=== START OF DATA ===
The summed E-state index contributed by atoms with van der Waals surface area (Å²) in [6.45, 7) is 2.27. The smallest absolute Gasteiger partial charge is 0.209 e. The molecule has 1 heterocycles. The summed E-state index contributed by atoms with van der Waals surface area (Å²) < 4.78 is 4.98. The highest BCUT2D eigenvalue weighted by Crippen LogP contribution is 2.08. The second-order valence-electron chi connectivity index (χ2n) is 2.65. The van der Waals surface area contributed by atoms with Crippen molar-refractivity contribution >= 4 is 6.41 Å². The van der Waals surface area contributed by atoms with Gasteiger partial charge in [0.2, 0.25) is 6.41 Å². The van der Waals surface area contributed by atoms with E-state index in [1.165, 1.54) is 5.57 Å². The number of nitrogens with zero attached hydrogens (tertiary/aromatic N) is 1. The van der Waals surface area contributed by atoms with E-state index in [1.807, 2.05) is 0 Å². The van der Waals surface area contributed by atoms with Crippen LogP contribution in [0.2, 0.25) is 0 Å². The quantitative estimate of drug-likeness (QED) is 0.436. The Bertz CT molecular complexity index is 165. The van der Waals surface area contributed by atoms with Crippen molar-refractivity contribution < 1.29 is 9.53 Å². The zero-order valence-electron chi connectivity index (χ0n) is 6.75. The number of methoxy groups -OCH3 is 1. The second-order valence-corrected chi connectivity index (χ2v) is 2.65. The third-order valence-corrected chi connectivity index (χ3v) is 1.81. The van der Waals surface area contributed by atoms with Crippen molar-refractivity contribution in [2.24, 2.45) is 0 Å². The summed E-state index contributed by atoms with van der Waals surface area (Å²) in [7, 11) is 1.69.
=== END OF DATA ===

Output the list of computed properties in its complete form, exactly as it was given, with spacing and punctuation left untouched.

The summed E-state index contributed by atoms with van der Waals surface area (Å²) in [6.45, 7) is 2.27. The smallest absolute Gasteiger partial charge is 0.209 e. The molecule has 1 heterocycles. The summed E-state index contributed by atoms with van der Waals surface area (Å²) < 4.78 is 4.98. The highest BCUT2D eigenvalue weighted by Crippen LogP contribution is 2.08. The second-order valence-electron chi connectivity index (χ2n) is 2.65. The van der Waals surface area contributed by atoms with Crippen molar-refractivity contribution >= 4 is 6.41 Å². The van der Waals surface area contributed by atoms with Gasteiger partial charge in [0.2, 0.25) is 6.41 Å². The van der Waals surface area contributed by atoms with E-state index in [1.165, 1.54) is 5.57 Å². The number of nitrogens with zero attached hydrogens (tertiary/aromatic N) is 1. The van der Waals surface area contributed by atoms with E-state index in [1.807, 2.05) is 0 Å². The van der Waals surface area contributed by atoms with Crippen LogP contribution in [0.2, 0.25) is 0 Å². The quantitative estimate of drug-likeness (QED) is 0.436. The Bertz CT molecular complexity index is 165. The van der Waals surface area contributed by atoms with Crippen molar-refractivity contribution < 1.29 is 9.53 Å². The zero-order valence-electron chi connectivity index (χ0n) is 6.75. The number of methoxy groups -OCH3 is 1. The second-order valence-corrected chi connectivity index (χ2v) is 2.65. The third-order valence-corrected chi connectivity index (χ3v) is 1.81. The van der Waals surface area contributed by atoms with Crippen molar-refractivity contribution in [2.24, 2.45) is 0 Å². The summed E-state index contributed by atoms with van der Waals surface area (Å²) in [7, 11) is 1.69.